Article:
A Nova Scotia choir director, an indie rock artist and the lead vocalist of a funk band have come together to write and record a tribute song to Canadian civil rights icon, Viola Desmond.
The song, called Think of Me, was released to the public this week and is a collaboration between Owen O’Sound Lee, the music director of the Nova Scotia Mass Choir, Vanessa “Asia” Symonds, the lead singer of funk and R&B band Asia & NuGruv and local rock ‘n’ roll vocalist Jessie Brown.
“I was thinking about different voices that could collaborate together and do something different,” said Symonds.
The three artists wrote the song in 2015 for the SOCAN Viola Desmond Singer/Songwriter Contest. Symonds reached out to Lee and Brown, who both agreed to the collaboration.
At first, Brown was nervous, saying she wasn’t accustomed to writing with other people, but working with Lee and Symonds changed that.
“I remember how important it was to me that so many people from the music community were able to get together for something so important,” said Brown.
In Symonds’s basement, they came up with the theme “think of me” to remind people that Desmond’s story can act as a guide for future generations.
“The easy thing to do when writing about someone is to just tell their story.… We wanted to dig deeper,” said Lee.
Before writing the song, the trio asked themselves, what would Viola Desmond want to say to others?
“That’s the perspective we wrote the song from, someone looking down on a young person and saying, ‘I understand the struggle you’ve been through.… When you go through that, think of me,'” said Lee.
Although their song did not win the contest, Lee believed it had an important message that needed to be shared.
“It’s a message of resilience,” he said.
The Bridge: Black history needs to be part of the ‘constant conversation’
After the competition ended, Lee decided to revitalize the sound, adding violins, choir background vocals, and guitar to the voices.
The trio sat on the song for over two years, and decided now was the time to release it.
“With all the hype of the ferry and the $10 bill, he [Lee] didn’t want the song to get swallowed up, so we waited,” said Symonds.
Although long-standing community efforts have pushed Viola Desmond’s story to the forefront, many Canadians young and old still are not aware of her actions.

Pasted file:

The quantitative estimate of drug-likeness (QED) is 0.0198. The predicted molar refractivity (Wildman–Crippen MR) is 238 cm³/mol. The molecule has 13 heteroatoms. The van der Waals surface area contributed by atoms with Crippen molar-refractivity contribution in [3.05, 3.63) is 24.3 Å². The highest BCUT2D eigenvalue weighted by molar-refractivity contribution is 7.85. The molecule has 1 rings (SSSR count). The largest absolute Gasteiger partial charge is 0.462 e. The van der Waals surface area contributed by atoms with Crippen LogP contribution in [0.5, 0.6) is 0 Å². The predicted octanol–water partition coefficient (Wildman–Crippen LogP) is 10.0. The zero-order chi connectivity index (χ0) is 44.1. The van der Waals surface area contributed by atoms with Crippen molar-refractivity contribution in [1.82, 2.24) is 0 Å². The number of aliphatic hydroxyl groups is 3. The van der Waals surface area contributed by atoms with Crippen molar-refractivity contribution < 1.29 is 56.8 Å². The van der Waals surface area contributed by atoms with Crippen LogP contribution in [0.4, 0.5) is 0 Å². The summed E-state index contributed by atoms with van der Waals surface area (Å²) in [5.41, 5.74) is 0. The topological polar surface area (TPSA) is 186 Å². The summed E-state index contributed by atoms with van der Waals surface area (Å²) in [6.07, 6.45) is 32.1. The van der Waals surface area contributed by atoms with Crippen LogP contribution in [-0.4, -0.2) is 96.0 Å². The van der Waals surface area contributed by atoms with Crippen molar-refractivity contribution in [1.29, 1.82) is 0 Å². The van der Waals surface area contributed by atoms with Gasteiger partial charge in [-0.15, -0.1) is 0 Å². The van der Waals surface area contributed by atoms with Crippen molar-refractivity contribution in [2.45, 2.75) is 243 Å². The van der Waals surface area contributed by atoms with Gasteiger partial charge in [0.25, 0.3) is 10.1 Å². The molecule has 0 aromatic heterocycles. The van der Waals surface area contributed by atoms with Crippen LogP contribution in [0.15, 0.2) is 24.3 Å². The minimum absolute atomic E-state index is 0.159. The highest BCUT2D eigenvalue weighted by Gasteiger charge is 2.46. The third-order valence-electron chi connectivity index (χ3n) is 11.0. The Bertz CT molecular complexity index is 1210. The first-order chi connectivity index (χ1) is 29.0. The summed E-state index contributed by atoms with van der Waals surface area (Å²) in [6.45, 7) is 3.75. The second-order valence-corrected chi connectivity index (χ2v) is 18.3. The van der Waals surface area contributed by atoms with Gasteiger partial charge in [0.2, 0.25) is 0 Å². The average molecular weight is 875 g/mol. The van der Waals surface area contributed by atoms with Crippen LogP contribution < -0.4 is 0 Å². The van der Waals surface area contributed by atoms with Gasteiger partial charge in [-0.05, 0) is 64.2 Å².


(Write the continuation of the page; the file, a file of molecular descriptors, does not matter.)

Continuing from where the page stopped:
Desmond ran a beauty school and was a mentor to young black women in Nova Scotia.
In 1946, she went to a movie theatre in New Glasgow and defiantly sat in the “whites-only” section. At the time, black people were only permitted to sit in the balcony.
Desmond was jailed and convicted of defrauding the province of a one-penny tax — the difference in tax between a downstairs and upstairs ticket. She was later released and paid a fine.
Lee, a first-generation Canadian originally from Toronto, had not heard Desmond’s story until the SOCAN competition.
“I didn’t realize stuff like this was happening in Nova Scotia, while I was in school learning about Rosa Parks,” said Lee.
Embarrassed by that fact, he said he hopes the song will act as an educational tool for youth across Canada to learn about black history and find their identity.
“It is important to shed light on these stories for other kids who are in this country but may not be feeling of this country,” said Lee.
Although from the province, Brown was not fully aware of Viola Desmond’s impact on Canadian civil rights.
“There was a lot I hadn’t realized, and I was grateful that being a part of a project like this could help me learn so much about our history here,” she said.
Holding back tears, Symonds said Viola Desmond’s legacy strongly affects her to this day.
“It’s a reminder to everybody that you belong and to stand up for what you believe is right,” she said.
Lee feels Desmond’s story can present an even bigger lesson for Canadians.
“We have all these posthumous honourings — that’s great and all — but I think going forward we should do a much better job of facing these things as they are happening.”